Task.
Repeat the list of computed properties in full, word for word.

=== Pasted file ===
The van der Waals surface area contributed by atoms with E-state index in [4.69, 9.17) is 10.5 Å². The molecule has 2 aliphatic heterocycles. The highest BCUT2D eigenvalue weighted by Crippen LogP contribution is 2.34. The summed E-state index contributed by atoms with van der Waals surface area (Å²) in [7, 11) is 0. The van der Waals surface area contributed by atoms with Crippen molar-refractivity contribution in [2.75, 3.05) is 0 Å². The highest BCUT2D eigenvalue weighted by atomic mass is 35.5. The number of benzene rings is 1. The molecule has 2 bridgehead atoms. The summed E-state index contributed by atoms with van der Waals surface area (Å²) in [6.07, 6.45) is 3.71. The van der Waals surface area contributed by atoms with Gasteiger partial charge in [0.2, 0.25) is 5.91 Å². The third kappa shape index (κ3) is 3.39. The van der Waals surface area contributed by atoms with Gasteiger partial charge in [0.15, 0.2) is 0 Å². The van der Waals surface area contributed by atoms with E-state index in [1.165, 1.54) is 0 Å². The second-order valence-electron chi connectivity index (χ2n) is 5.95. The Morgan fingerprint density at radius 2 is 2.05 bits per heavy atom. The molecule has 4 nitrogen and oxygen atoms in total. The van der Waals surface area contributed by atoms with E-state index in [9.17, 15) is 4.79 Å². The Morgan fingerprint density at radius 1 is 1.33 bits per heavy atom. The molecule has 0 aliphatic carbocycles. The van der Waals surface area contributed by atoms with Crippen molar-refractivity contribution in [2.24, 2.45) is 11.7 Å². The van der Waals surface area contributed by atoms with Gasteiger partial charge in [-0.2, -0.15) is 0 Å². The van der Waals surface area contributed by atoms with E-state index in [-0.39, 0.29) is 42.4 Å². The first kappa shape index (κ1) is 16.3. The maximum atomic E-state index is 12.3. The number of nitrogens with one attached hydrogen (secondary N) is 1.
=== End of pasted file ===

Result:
The van der Waals surface area contributed by atoms with E-state index in [4.69, 9.17) is 10.5 Å². The molecule has 2 aliphatic heterocycles. The highest BCUT2D eigenvalue weighted by Crippen LogP contribution is 2.34. The summed E-state index contributed by atoms with van der Waals surface area (Å²) in [7, 11) is 0. The van der Waals surface area contributed by atoms with Crippen molar-refractivity contribution in [2.75, 3.05) is 0 Å². The highest BCUT2D eigenvalue weighted by atomic mass is 35.5. The number of benzene rings is 1. The molecule has 2 bridgehead atoms. The summed E-state index contributed by atoms with van der Waals surface area (Å²) in [6.07, 6.45) is 3.71. The van der Waals surface area contributed by atoms with Gasteiger partial charge in [0.2, 0.25) is 5.91 Å². The third kappa shape index (κ3) is 3.39. The van der Waals surface area contributed by atoms with Gasteiger partial charge in [0.15, 0.2) is 0 Å². The van der Waals surface area contributed by atoms with E-state index in [1.165, 1.54) is 0 Å². The second-order valence-electron chi connectivity index (χ2n) is 5.95. The Morgan fingerprint density at radius 2 is 2.05 bits per heavy atom. The molecule has 4 nitrogen and oxygen atoms in total. The van der Waals surface area contributed by atoms with E-state index in [9.17, 15) is 4.79 Å². The Morgan fingerprint density at radius 1 is 1.33 bits per heavy atom. The molecule has 0 aliphatic carbocycles. The van der Waals surface area contributed by atoms with Crippen molar-refractivity contribution in [2.24, 2.45) is 11.7 Å². The van der Waals surface area contributed by atoms with Gasteiger partial charge in [-0.2, -0.15) is 0 Å². The van der Waals surface area contributed by atoms with E-state index in [-0.39, 0.29) is 42.4 Å². The first kappa shape index (κ1) is 16.3. The maximum atomic E-state index is 12.3. The number of nitrogens with one attached hydrogen (secondary N) is 1.